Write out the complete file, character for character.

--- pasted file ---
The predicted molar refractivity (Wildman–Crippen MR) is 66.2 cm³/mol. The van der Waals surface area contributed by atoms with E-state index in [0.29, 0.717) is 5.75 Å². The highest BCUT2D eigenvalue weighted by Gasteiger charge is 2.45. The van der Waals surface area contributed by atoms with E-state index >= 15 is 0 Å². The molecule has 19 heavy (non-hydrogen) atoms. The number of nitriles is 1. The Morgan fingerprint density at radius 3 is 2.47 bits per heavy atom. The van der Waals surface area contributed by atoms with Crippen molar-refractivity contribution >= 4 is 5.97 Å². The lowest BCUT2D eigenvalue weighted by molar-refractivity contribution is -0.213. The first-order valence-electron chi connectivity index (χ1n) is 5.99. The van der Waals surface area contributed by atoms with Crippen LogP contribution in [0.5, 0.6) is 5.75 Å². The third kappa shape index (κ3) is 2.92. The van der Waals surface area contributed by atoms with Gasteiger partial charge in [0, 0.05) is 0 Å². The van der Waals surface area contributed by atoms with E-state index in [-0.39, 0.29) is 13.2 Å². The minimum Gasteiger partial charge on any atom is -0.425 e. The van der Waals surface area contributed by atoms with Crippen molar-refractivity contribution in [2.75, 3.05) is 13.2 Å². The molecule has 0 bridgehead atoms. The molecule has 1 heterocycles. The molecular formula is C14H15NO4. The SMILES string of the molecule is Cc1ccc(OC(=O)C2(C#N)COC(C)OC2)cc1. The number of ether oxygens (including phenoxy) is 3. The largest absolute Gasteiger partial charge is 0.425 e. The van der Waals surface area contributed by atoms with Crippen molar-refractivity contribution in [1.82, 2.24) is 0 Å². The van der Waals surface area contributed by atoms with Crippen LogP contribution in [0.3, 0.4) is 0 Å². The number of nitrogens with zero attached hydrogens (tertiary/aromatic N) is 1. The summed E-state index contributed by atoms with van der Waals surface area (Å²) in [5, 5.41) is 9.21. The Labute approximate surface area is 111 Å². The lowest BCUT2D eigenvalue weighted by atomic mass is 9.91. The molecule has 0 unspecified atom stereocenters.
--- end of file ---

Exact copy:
The predicted molar refractivity (Wildman–Crippen MR) is 66.2 cm³/mol. The van der Waals surface area contributed by atoms with E-state index in [0.29, 0.717) is 5.75 Å². The highest BCUT2D eigenvalue weighted by Gasteiger charge is 2.45. The van der Waals surface area contributed by atoms with E-state index >= 15 is 0 Å². The molecule has 19 heavy (non-hydrogen) atoms. The number of nitriles is 1. The Morgan fingerprint density at radius 3 is 2.47 bits per heavy atom. The van der Waals surface area contributed by atoms with Crippen molar-refractivity contribution >= 4 is 5.97 Å². The lowest BCUT2D eigenvalue weighted by molar-refractivity contribution is -0.213. The first-order valence-electron chi connectivity index (χ1n) is 5.99. The van der Waals surface area contributed by atoms with Crippen LogP contribution in [0.5, 0.6) is 5.75 Å². The third kappa shape index (κ3) is 2.92. The van der Waals surface area contributed by atoms with Gasteiger partial charge in [0, 0.05) is 0 Å². The van der Waals surface area contributed by atoms with E-state index in [-0.39, 0.29) is 13.2 Å². The minimum Gasteiger partial charge on any atom is -0.425 e. The van der Waals surface area contributed by atoms with Crippen molar-refractivity contribution in [2.75, 3.05) is 13.2 Å². The molecule has 0 bridgehead atoms. The molecule has 1 heterocycles. The molecular formula is C14H15NO4. The SMILES string of the molecule is Cc1ccc(OC(=O)C2(C#N)COC(C)OC2)cc1. The number of ether oxygens (including phenoxy) is 3. The largest absolute Gasteiger partial charge is 0.425 e. The van der Waals surface area contributed by atoms with Crippen molar-refractivity contribution in [1.82, 2.24) is 0 Å². The van der Waals surface area contributed by atoms with Crippen LogP contribution in [0.3, 0.4) is 0 Å². The number of nitrogens with zero attached hydrogens (tertiary/aromatic N) is 1. The summed E-state index contributed by atoms with van der Waals surface area (Å²) in [5, 5.41) is 9.21. The Labute approximate surface area is 111 Å². The lowest BCUT2D eigenvalue weighted by atomic mass is 9.91. The molecule has 0 unspecified atom stereocenters.